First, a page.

(Originally posted on The Judgment of Paris Forum, April 11th, 2004, in response to a notice from Renee about an Emme article in Woman's Day magazine.)
Thank you for the notice, Renee. The title of the Woman's Day layout--"Plusperfect"--deserves a round of applause for grammatical wit. The styles are fun and youthful, turning the old Grace mantra of "age-appropriate" clothing on its ear. (Doesn't it seem as if "age appropriate" usually means, "looking as old as possible"?) Emme may be near 40, but in these spring outfits--fresh, colourful, and sleeveless (bravo!), she looks to be in her 20s, or perhaps early 30s.
The captions offer sound fashion advice, such as:
"The biggest fashion mistake? Not being in touch with your body and trying to hide it under clothes that are too big or too small."
"Buy what looks good on you--a hemline or a colour--regardless of what the current trend is."
Fortunately, this season's enchantingly feminine styles are entirely favourable towards the plus aesthetic, so for now, "current trends" suit timeless beauty remarkably well. But it may not always be so, and if fashion ever turns back towards minimalism, then it will be well worth remembering Emme's advice to follow your heart, instead of the fads.
Emme deserves limitless praise for successfully using the mass media to spread a size-positive message. Somehow, she manages to keeping otherwise ubiquitous "epidemic"-type weight hysteria out of her profiles--which is a considerable accomplishment.
The April 2004 issue of More magazine also contains a rather good article about Emme. The writer, Abbie Ellin, absolutely gushes over Emme's physical beauty, thus avoiding the pitfall of many size-related articles, which restrict themselves to patronizing, "personality"-based talk of "inner beauty," at the expense of acknowledging the goddess qualities of the plus-size model:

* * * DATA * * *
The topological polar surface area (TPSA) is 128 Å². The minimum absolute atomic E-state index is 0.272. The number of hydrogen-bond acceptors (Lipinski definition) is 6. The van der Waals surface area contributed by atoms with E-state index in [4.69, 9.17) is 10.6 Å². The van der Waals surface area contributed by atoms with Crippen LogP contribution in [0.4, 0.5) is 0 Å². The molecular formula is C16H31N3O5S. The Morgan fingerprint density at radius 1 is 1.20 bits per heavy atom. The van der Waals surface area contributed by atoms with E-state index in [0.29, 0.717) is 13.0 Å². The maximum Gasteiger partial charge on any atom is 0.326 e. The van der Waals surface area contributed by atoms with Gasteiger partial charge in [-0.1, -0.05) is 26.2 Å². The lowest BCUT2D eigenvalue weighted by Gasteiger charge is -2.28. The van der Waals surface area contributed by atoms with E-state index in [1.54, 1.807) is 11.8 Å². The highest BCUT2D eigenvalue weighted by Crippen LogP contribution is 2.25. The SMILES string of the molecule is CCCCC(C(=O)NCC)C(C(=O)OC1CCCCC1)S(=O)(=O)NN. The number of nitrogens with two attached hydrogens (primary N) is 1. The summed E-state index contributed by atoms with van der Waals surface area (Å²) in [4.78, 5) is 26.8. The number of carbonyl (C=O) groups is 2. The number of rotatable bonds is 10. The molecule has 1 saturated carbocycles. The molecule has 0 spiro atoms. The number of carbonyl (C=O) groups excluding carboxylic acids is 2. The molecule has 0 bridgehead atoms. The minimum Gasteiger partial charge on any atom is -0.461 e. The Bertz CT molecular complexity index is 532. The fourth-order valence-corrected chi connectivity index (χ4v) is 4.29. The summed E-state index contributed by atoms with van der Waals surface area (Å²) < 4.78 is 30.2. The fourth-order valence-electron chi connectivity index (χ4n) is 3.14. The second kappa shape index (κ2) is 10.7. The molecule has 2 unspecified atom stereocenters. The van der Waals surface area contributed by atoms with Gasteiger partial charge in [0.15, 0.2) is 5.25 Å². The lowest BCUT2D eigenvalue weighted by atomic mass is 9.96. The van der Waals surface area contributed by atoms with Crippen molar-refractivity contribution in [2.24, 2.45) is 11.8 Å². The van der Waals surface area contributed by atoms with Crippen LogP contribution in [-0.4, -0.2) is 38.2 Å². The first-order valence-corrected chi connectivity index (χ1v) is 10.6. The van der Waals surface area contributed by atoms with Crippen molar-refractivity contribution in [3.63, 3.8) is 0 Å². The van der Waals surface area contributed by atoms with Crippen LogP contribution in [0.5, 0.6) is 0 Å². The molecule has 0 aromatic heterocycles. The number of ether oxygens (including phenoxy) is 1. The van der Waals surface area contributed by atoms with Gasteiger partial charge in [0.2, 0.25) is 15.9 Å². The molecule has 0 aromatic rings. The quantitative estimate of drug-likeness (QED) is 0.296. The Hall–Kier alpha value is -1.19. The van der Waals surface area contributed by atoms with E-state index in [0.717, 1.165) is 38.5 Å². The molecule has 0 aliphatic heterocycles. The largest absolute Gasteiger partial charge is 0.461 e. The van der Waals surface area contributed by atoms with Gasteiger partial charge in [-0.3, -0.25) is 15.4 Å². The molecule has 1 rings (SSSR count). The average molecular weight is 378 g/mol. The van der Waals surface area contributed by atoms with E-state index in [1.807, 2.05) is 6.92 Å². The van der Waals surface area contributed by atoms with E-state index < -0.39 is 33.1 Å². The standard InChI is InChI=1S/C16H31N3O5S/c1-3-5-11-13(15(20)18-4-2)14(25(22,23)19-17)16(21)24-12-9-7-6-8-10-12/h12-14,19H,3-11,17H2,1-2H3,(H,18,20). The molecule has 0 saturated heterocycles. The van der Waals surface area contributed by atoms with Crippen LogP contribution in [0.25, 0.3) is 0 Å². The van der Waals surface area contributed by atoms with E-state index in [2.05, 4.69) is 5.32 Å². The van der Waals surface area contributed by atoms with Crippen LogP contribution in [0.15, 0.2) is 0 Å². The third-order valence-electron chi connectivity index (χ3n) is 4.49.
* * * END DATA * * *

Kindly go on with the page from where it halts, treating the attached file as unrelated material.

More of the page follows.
Oh, she's beautiful: all-American and fresh-faced. Today, her blonde hair is slicked back, leaving her face open, vulnerable, exposed. . . . It's refreshing to meet a celebrity so sexy and robust--especially one who has come by her fame as a plus-size model, something of a paradox in our thin-obsessed culture.
The rest of the piece retells the familiar "Emme story" that we have all heard before, but there is nothing wrong with that. On the contrary, since there are so few plus-size models who have managed to turn the media lens in their direction, thank goodness that Emme is still out there, sharing her triumphs and tribulations. As Ellin observes, Emme has helped many women to love themselves and their bodies, and continues to do so today.
But the best part of the More article, and a new addition to Emme's talking points, comes when she outlines the attitudes about size that a mother should pass on to her daughter:
As a mother, [Emme] gets to practice what she preaches: imbuing children with positive messages about their bodies. "If you're going to eat something, eat it with gusto," she says, nibbling on a chocolate-chip cookie. "If you tell your children 'You can't eat this, you can't eat that, you can only have fat-free,' you'll drive them nuts. When you're naked with your children, don't pull at your fat, or say, 'I hope you don't get these hips.' You've got to walk the walk, talk the talk, and always treat yourself like a goddess. When you get to that sense of clarity, you pass it on to your child.
"Clarity." Exactly. This is a word that we should all keep in mind. Not a mixed message--a clear message; an unreserved, unapologetic, and unconditional preference for plus-size beauty. This is the Mode brand of uncompromising body love that is notably absent from the "body issues" that mainstream fashion magazines occasionally publish, and from any periodical that mixes weight-control propaganda with size-positive imagery.
Not only should mothers attain this sense of clarity in order to share it with their daughters, but so should anyone who is in a position to influence the public in terms of its attitudes towards the female figure.
After all these years of "asking Emme," she is still providing the right answers.
Playful Emme, from Ladies Home Journal, 1999-ish. (The photographer is Shannon Greer--a Mode alumnus with a singular gift for making plus-size models look gorgeous.)
(You may click on the image to view it at a larger size.)
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